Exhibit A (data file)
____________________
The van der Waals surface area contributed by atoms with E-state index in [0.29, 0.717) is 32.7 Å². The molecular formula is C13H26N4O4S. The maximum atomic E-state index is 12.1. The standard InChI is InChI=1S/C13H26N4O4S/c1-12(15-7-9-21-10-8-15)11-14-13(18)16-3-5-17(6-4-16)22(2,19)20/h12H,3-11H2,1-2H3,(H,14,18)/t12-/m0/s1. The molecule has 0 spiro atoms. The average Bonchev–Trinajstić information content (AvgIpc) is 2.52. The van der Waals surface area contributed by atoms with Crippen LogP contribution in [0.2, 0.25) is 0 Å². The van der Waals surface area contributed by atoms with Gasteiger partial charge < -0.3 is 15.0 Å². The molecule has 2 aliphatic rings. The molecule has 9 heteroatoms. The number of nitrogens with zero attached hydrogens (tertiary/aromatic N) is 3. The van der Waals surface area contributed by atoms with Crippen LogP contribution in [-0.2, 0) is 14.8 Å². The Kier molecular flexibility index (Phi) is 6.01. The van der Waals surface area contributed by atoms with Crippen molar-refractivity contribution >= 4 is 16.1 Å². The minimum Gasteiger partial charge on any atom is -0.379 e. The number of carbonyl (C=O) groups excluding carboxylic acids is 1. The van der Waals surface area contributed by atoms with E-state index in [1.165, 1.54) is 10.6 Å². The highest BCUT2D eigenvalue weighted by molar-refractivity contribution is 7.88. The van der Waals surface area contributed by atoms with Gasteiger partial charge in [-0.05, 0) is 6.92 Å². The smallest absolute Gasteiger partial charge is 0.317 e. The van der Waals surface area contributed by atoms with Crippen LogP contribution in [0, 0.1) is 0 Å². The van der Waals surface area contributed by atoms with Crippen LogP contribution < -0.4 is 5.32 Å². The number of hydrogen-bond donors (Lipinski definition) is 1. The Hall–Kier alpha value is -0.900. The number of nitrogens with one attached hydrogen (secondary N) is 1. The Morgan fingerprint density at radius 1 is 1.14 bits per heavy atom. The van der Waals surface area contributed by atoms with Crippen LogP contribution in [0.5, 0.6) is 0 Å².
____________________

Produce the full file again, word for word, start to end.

The van der Waals surface area contributed by atoms with E-state index in [0.29, 0.717) is 32.7 Å². The molecular formula is C13H26N4O4S. The maximum atomic E-state index is 12.1. The standard InChI is InChI=1S/C13H26N4O4S/c1-12(15-7-9-21-10-8-15)11-14-13(18)16-3-5-17(6-4-16)22(2,19)20/h12H,3-11H2,1-2H3,(H,14,18)/t12-/m0/s1. The molecule has 0 spiro atoms. The average Bonchev–Trinajstić information content (AvgIpc) is 2.52. The van der Waals surface area contributed by atoms with Crippen LogP contribution in [0.2, 0.25) is 0 Å². The van der Waals surface area contributed by atoms with Gasteiger partial charge < -0.3 is 15.0 Å². The molecule has 2 aliphatic rings. The molecule has 9 heteroatoms. The number of nitrogens with zero attached hydrogens (tertiary/aromatic N) is 3. The van der Waals surface area contributed by atoms with Crippen LogP contribution in [-0.2, 0) is 14.8 Å². The Kier molecular flexibility index (Phi) is 6.01. The van der Waals surface area contributed by atoms with Crippen molar-refractivity contribution >= 4 is 16.1 Å². The minimum Gasteiger partial charge on any atom is -0.379 e. The number of carbonyl (C=O) groups excluding carboxylic acids is 1. The van der Waals surface area contributed by atoms with E-state index in [1.165, 1.54) is 10.6 Å². The highest BCUT2D eigenvalue weighted by molar-refractivity contribution is 7.88. The van der Waals surface area contributed by atoms with Gasteiger partial charge in [-0.05, 0) is 6.92 Å². The smallest absolute Gasteiger partial charge is 0.317 e. The van der Waals surface area contributed by atoms with Crippen LogP contribution in [0, 0.1) is 0 Å². The van der Waals surface area contributed by atoms with Crippen LogP contribution < -0.4 is 5.32 Å². The number of hydrogen-bond donors (Lipinski definition) is 1. The Hall–Kier alpha value is -0.900. The number of nitrogens with one attached hydrogen (secondary N) is 1. The Morgan fingerprint density at radius 1 is 1.14 bits per heavy atom. The van der Waals surface area contributed by atoms with Crippen LogP contribution in [0.5, 0.6) is 0 Å².